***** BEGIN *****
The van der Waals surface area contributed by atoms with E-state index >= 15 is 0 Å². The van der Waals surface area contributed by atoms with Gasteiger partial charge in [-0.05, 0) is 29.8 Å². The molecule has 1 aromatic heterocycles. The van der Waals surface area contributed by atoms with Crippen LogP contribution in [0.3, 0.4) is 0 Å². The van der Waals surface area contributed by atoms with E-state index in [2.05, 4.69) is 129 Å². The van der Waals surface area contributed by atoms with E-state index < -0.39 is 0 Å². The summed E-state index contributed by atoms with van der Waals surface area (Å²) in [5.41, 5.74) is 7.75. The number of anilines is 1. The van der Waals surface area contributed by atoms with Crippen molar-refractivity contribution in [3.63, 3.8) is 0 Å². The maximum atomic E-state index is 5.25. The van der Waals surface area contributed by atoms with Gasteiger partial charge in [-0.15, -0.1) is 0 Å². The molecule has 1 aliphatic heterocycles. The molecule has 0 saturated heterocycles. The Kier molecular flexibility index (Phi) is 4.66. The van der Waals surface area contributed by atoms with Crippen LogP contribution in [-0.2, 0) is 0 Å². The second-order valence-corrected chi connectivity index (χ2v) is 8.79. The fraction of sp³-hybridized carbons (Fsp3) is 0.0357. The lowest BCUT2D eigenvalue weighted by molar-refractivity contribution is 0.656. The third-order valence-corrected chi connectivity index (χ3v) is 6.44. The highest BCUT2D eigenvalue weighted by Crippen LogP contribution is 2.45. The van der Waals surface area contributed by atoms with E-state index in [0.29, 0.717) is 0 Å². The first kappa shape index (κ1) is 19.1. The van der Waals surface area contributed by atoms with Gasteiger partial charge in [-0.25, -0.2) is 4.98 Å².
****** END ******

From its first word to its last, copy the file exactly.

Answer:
The van der Waals surface area contributed by atoms with E-state index >= 15 is 0 Å². The van der Waals surface area contributed by atoms with Gasteiger partial charge in [-0.05, 0) is 29.8 Å². The molecule has 1 aromatic heterocycles. The van der Waals surface area contributed by atoms with Crippen LogP contribution in [0.3, 0.4) is 0 Å². The van der Waals surface area contributed by atoms with E-state index in [2.05, 4.69) is 129 Å². The van der Waals surface area contributed by atoms with E-state index < -0.39 is 0 Å². The summed E-state index contributed by atoms with van der Waals surface area (Å²) in [5.41, 5.74) is 7.75. The number of anilines is 1. The van der Waals surface area contributed by atoms with Crippen molar-refractivity contribution in [3.63, 3.8) is 0 Å². The maximum atomic E-state index is 5.25. The van der Waals surface area contributed by atoms with Gasteiger partial charge in [-0.15, -0.1) is 0 Å². The molecule has 1 aliphatic heterocycles. The molecule has 0 saturated heterocycles. The Kier molecular flexibility index (Phi) is 4.66. The van der Waals surface area contributed by atoms with Crippen LogP contribution in [-0.2, 0) is 0 Å². The second-order valence-corrected chi connectivity index (χ2v) is 8.79. The fraction of sp³-hybridized carbons (Fsp3) is 0.0357. The lowest BCUT2D eigenvalue weighted by molar-refractivity contribution is 0.656. The third-order valence-corrected chi connectivity index (χ3v) is 6.44. The highest BCUT2D eigenvalue weighted by Crippen LogP contribution is 2.45. The van der Waals surface area contributed by atoms with E-state index in [0.29, 0.717) is 0 Å². The first kappa shape index (κ1) is 19.1. The van der Waals surface area contributed by atoms with Gasteiger partial charge in [-0.25, -0.2) is 4.98 Å².